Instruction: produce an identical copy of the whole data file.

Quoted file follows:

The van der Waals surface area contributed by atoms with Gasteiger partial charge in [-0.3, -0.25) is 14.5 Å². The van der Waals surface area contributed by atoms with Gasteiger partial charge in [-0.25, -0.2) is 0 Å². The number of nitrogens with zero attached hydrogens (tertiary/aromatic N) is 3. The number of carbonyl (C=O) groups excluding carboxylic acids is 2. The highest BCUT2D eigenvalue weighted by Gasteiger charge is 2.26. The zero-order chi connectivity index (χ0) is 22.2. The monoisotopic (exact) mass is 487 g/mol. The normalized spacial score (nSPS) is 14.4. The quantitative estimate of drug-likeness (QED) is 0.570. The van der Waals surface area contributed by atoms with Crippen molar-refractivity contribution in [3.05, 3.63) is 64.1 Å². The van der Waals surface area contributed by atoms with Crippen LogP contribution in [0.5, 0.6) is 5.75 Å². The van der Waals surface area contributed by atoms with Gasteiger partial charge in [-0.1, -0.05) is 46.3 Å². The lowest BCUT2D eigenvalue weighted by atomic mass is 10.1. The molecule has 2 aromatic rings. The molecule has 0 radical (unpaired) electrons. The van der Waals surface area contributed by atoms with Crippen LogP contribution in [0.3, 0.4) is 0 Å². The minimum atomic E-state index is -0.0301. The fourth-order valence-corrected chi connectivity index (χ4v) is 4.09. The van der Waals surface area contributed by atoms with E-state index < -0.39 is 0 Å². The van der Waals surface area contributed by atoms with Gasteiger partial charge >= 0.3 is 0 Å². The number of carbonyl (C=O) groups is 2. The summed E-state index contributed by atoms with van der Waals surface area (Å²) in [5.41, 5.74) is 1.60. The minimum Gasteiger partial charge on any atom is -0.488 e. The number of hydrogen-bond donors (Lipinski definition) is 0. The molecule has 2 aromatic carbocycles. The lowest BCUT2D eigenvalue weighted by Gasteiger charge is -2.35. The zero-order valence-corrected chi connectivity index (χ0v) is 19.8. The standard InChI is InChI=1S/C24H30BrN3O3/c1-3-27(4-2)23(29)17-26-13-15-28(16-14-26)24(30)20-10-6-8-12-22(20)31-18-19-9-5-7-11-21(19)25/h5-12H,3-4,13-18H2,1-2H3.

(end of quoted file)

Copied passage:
The van der Waals surface area contributed by atoms with Gasteiger partial charge in [-0.3, -0.25) is 14.5 Å². The van der Waals surface area contributed by atoms with Gasteiger partial charge in [-0.25, -0.2) is 0 Å². The number of nitrogens with zero attached hydrogens (tertiary/aromatic N) is 3. The number of carbonyl (C=O) groups excluding carboxylic acids is 2. The highest BCUT2D eigenvalue weighted by Gasteiger charge is 2.26. The zero-order chi connectivity index (χ0) is 22.2. The monoisotopic (exact) mass is 487 g/mol. The normalized spacial score (nSPS) is 14.4. The quantitative estimate of drug-likeness (QED) is 0.570. The van der Waals surface area contributed by atoms with Crippen molar-refractivity contribution in [3.05, 3.63) is 64.1 Å². The van der Waals surface area contributed by atoms with Crippen LogP contribution in [0.5, 0.6) is 5.75 Å². The van der Waals surface area contributed by atoms with Gasteiger partial charge in [-0.1, -0.05) is 46.3 Å². The lowest BCUT2D eigenvalue weighted by atomic mass is 10.1. The molecule has 2 aromatic rings. The molecule has 0 radical (unpaired) electrons. The van der Waals surface area contributed by atoms with Crippen LogP contribution in [0.3, 0.4) is 0 Å². The minimum atomic E-state index is -0.0301. The fourth-order valence-corrected chi connectivity index (χ4v) is 4.09. The van der Waals surface area contributed by atoms with E-state index < -0.39 is 0 Å². The van der Waals surface area contributed by atoms with Gasteiger partial charge >= 0.3 is 0 Å². The number of carbonyl (C=O) groups is 2. The summed E-state index contributed by atoms with van der Waals surface area (Å²) in [5.41, 5.74) is 1.60. The minimum Gasteiger partial charge on any atom is -0.488 e. The number of hydrogen-bond donors (Lipinski definition) is 0. The molecule has 2 aromatic carbocycles. The lowest BCUT2D eigenvalue weighted by Gasteiger charge is -2.35. The zero-order valence-corrected chi connectivity index (χ0v) is 19.8. The standard InChI is InChI=1S/C24H30BrN3O3/c1-3-27(4-2)23(29)17-26-13-15-28(16-14-26)24(30)20-10-6-8-12-22(20)31-18-19-9-5-7-11-21(19)25/h5-12H,3-4,13-18H2,1-2H3.